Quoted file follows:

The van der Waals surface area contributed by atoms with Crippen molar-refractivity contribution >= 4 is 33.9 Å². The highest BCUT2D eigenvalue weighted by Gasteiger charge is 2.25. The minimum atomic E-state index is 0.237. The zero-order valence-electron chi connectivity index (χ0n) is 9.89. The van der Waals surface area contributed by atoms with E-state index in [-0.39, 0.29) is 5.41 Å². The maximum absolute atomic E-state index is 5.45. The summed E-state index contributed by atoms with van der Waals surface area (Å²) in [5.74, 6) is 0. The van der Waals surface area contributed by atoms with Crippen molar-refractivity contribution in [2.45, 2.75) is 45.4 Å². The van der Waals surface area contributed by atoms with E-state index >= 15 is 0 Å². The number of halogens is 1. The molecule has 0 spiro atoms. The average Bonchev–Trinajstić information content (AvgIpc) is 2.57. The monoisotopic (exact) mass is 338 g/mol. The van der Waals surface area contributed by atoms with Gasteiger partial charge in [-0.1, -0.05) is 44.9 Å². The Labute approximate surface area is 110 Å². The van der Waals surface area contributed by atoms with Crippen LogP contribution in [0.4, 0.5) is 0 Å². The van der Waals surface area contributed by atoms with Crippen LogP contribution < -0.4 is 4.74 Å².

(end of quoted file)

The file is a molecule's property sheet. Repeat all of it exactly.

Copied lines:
The van der Waals surface area contributed by atoms with Crippen molar-refractivity contribution >= 4 is 33.9 Å². The highest BCUT2D eigenvalue weighted by Gasteiger charge is 2.25. The minimum atomic E-state index is 0.237. The zero-order valence-electron chi connectivity index (χ0n) is 9.89. The van der Waals surface area contributed by atoms with E-state index in [-0.39, 0.29) is 5.41 Å². The maximum absolute atomic E-state index is 5.45. The summed E-state index contributed by atoms with van der Waals surface area (Å²) in [5.74, 6) is 0. The van der Waals surface area contributed by atoms with Crippen molar-refractivity contribution in [2.45, 2.75) is 45.4 Å². The van der Waals surface area contributed by atoms with E-state index >= 15 is 0 Å². The number of halogens is 1. The molecule has 0 spiro atoms. The average Bonchev–Trinajstić information content (AvgIpc) is 2.57. The monoisotopic (exact) mass is 338 g/mol. The van der Waals surface area contributed by atoms with Gasteiger partial charge in [-0.1, -0.05) is 44.9 Å². The Labute approximate surface area is 110 Å². The van der Waals surface area contributed by atoms with Crippen LogP contribution in [0.4, 0.5) is 0 Å². The van der Waals surface area contributed by atoms with Crippen LogP contribution < -0.4 is 4.74 Å².